Subject: Re: [xsl] Tree Comparing Algorithm|
From: "Michael Kay mike@xxxxxxxxxxxx" <xsl-list-service@xxxxxxxxxxxxxxxxxxxxxx>
Date: Tue, 4 Feb 2020 00:49:31 -0000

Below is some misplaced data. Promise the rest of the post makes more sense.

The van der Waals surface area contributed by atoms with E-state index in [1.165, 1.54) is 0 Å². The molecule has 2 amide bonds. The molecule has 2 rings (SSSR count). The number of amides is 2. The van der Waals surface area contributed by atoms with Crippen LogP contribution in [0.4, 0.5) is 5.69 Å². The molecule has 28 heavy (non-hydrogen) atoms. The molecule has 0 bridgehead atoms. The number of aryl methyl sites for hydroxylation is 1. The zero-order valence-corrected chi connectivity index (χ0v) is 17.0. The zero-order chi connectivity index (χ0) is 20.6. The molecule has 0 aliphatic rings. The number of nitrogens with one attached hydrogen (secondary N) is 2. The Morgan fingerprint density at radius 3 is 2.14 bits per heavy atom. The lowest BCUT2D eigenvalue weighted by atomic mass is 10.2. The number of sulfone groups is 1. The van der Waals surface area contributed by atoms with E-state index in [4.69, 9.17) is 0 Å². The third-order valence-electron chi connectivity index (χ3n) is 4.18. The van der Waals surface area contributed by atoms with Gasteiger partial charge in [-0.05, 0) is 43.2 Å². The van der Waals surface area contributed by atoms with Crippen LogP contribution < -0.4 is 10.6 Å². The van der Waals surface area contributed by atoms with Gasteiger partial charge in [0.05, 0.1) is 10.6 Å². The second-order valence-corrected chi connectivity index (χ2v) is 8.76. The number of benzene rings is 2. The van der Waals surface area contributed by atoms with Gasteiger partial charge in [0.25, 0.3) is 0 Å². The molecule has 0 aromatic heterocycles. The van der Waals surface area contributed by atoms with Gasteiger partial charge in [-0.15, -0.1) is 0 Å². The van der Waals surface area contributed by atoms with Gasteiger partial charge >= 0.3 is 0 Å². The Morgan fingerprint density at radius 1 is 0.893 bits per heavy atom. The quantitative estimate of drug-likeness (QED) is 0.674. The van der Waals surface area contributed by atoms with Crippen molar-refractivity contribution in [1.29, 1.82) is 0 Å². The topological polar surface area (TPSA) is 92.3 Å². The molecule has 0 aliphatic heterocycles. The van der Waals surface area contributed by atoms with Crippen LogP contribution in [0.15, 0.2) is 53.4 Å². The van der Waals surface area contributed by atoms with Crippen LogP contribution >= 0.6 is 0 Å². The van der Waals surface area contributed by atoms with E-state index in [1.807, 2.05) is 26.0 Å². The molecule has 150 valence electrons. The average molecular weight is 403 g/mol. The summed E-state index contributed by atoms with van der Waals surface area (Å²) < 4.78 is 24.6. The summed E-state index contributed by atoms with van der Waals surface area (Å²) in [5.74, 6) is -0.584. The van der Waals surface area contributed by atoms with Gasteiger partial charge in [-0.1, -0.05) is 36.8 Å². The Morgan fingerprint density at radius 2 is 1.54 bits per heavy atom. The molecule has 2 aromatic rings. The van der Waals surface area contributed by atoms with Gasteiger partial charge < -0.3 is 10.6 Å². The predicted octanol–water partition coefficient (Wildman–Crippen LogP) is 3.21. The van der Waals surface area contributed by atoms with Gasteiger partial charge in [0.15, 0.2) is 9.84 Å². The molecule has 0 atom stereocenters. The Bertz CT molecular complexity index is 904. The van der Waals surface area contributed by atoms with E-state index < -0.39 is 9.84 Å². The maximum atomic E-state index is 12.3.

I haven't studied it in close detail, but I strongly suspect that the initial processing of the input files is streamed, but at some stage in the processing pipeline everything ends up in memory. Martin's solution uses arrays, and array processing in Saxon is generally not pipelined in the way that sequence processing (normally) is. For example, operations such as filtering and mapping on sequences are generally pipelined (whether or not the input is streamed), while the equivalent operations on arrays will materialise the array in memory. For example, if you do (child::*[@x]/node-name() = $Q), then whether or not the child nodes are held in memory or streamed, Saxon will not build the intermediate sequence child::*[@x] in memory; it will effectively do something like for each child::* if exists(@x) if (first) if (node-name() = $Q) return true else return false; There's no equivalent of this for array processing right now. A construct like [child::*/node-name()]?1 = X will materialize the array in memory, even if child::* is streamed; and this doesn't count as a violation of streamability, because we're not holding source nodes in memory, we're holding intermediate computed results in memory. There's no intrinsic reason for not pipelining operations on arrays, other than the lesson I learnt many years ago as an undergraduate computer science student: when you're doing optimisation, focus your efforts on the constructs that are encountered most frequently. Today everyone is using sequences, and not many people are using arrays. Michael Kay Saxonica > On 3 Feb 2020, at 20:39, Martin Honnen martin.honnen@xxxxxx <xsl-list-service@xxxxxxxxxxxxxxxxxxxxxx> wrote: > > On 03.02.2020 21:10, Vasu Chakkera vasucv@xxxxxxxxx wrote: >> Thanks both. Martin's solution sort of worked, but it only gave me 21 >> children, but I had around 21000 nodes in the xml. I am not sure to what >> depth the comparison is happening. > > It was solely an attempt to try to find some way to recursively process > two documents with streaming at the same time, not an attempt to > implement your particular algorithm. > > I have tested my code now on a large files, it seems to process lots of > nodes judging by the output to the console and the length of processing, > but it doesn't seem to use streaming when I look at the memory > consumption (600MB of input needed more than 2GB of memory), even if > Saxon nowhere shows any -t message that input trees were built. > > Michael's comment on the way streaming is implemented in Saxon suggests > that the whole attempt is futile, even if the code somehow manages to > get by the streamability analysis.